As I reflect on my life, I remember that the holidays hold many of my treasured memories, and perhaps this is why I hold them so dear.
I used to always claim Christmas as my favorite holiday because, of course---it’s Christmas! But when I really thought about it, I found Thanksgiving to truly be my favorite holiday. It’s like preparing for a wedding. The wedding day isn’t the only exciting thing about a wedding. The engagement, the preparation, the bridal shower, the rehearsal, these things added together brings about the excitement for a wedding.
The ultimate excitement does come to a climax on Christmas day, but the events surrounding Christmas, to me, are full of the most holiday cheer.
If someone were to swipe away all my Thanksgiving traditions and leave me merely with the ability to celebrate with a turkey dinner, but nothing else, the day would be ruined. You see, the day isn’t built around just some meal. My love and excitement for the day goes to times shared and memories made. Sometimes these memories are traditions like eating a breakfast composed of all desserts, or watching the Macy’s parade snuggled up on the couch, or “helping” dad carve the turkey by picking at juicy pieces hanging loose. And then, sometimes these memories are impromptu surprises, like going to the movies after the meal with my older brother, or going out with my dad to look at a Corvette that I desperately wanted to buy. (And I did!) The day is full of excitement and anticipation, and best of all everyone is home and together. And once the day ends, we all know the excitement won’t go away because it has only just begun.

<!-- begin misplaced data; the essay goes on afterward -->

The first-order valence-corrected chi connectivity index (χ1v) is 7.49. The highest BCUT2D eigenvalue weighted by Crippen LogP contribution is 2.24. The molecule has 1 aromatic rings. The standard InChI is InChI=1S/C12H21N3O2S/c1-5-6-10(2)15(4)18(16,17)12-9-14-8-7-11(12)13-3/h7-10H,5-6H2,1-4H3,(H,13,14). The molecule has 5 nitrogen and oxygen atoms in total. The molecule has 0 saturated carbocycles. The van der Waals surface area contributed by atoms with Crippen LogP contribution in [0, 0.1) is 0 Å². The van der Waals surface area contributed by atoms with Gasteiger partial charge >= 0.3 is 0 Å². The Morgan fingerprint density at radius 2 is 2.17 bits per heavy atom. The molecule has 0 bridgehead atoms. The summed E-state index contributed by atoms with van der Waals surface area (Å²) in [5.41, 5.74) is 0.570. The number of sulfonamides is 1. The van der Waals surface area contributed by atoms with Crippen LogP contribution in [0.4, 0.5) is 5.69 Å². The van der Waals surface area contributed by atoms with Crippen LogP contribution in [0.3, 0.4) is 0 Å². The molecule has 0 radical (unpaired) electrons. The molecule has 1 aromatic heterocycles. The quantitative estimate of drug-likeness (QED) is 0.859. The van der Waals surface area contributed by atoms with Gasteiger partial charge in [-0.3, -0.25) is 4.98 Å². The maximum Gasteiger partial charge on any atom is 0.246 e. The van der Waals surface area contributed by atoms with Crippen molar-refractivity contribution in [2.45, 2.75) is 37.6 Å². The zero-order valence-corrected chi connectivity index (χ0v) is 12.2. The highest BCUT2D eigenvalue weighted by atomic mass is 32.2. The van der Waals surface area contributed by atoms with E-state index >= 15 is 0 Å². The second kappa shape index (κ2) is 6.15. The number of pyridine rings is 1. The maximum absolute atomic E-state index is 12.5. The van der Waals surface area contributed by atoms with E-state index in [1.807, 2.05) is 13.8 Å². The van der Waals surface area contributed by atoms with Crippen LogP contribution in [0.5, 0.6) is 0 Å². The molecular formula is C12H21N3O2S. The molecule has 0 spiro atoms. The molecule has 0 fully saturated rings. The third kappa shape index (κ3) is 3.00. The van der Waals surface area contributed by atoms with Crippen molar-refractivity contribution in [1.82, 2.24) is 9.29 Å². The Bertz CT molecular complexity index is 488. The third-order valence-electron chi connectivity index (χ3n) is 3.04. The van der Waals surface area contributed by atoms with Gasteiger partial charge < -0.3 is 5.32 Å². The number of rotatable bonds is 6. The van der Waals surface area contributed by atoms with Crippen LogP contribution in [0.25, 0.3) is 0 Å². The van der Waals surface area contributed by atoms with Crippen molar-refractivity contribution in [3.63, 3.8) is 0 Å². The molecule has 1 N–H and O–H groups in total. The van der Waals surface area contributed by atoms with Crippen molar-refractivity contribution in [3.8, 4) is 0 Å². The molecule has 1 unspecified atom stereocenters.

Thanksgiving marks the start of more traditions, more family times, more coziness and comfort. So often we view these holidays as just what they are: Thanksgiving equals turkey, Christmas equals presents. But they are so much more. The holidays are memories waiting to be made. They are times to put this crazy life on hold, times to give rather than to receive, times to snuggle up with ones you love while gazing at a beautifully lit tree with or without presents under it.
So simple, yet, so often we get it all wrong. We allow the holidays to take our spirit rather than to give it to us. We allow the holidays to become an excuse to be ungrateful rather than content. We complain that we have children to shop for, meals to cook, and family to visit.